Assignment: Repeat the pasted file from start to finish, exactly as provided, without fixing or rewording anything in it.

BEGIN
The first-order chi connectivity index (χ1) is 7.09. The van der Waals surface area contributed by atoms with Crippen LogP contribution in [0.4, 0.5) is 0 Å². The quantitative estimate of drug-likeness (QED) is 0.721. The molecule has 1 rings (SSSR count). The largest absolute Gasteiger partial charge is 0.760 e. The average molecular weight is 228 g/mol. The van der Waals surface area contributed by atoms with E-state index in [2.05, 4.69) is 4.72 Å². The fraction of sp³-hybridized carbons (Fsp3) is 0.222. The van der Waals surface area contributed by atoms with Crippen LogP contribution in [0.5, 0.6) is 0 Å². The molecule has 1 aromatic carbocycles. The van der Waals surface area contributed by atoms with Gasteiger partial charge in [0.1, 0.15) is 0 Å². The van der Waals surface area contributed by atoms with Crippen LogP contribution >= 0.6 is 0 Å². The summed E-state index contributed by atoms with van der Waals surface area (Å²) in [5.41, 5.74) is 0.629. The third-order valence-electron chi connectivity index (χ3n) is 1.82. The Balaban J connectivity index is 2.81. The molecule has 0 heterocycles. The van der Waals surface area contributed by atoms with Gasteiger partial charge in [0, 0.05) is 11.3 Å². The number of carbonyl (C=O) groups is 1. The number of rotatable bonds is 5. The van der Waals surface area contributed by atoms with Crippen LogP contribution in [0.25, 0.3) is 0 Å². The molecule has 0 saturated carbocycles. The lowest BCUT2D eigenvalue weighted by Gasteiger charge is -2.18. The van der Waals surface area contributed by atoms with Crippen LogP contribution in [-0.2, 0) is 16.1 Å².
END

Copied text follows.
The first-order chi connectivity index (χ1) is 7.09. The van der Waals surface area contributed by atoms with Crippen LogP contribution in [0.4, 0.5) is 0 Å². The quantitative estimate of drug-likeness (QED) is 0.721. The molecule has 1 rings (SSSR count). The largest absolute Gasteiger partial charge is 0.760 e. The average molecular weight is 228 g/mol. The van der Waals surface area contributed by atoms with E-state index in [2.05, 4.69) is 4.72 Å². The fraction of sp³-hybridized carbons (Fsp3) is 0.222. The van der Waals surface area contributed by atoms with Crippen LogP contribution in [0.5, 0.6) is 0 Å². The molecule has 1 aromatic carbocycles. The van der Waals surface area contributed by atoms with Gasteiger partial charge in [0.1, 0.15) is 0 Å². The van der Waals surface area contributed by atoms with Crippen LogP contribution >= 0.6 is 0 Å². The summed E-state index contributed by atoms with van der Waals surface area (Å²) in [5.41, 5.74) is 0.629. The third-order valence-electron chi connectivity index (χ3n) is 1.82. The Balaban J connectivity index is 2.81. The molecule has 0 heterocycles. The van der Waals surface area contributed by atoms with Gasteiger partial charge in [0, 0.05) is 11.3 Å². The number of carbonyl (C=O) groups is 1. The number of rotatable bonds is 5. The van der Waals surface area contributed by atoms with Crippen LogP contribution in [0.25, 0.3) is 0 Å². The molecule has 0 saturated carbocycles. The lowest BCUT2D eigenvalue weighted by Gasteiger charge is -2.18. The van der Waals surface area contributed by atoms with Crippen LogP contribution in [-0.2, 0) is 16.1 Å².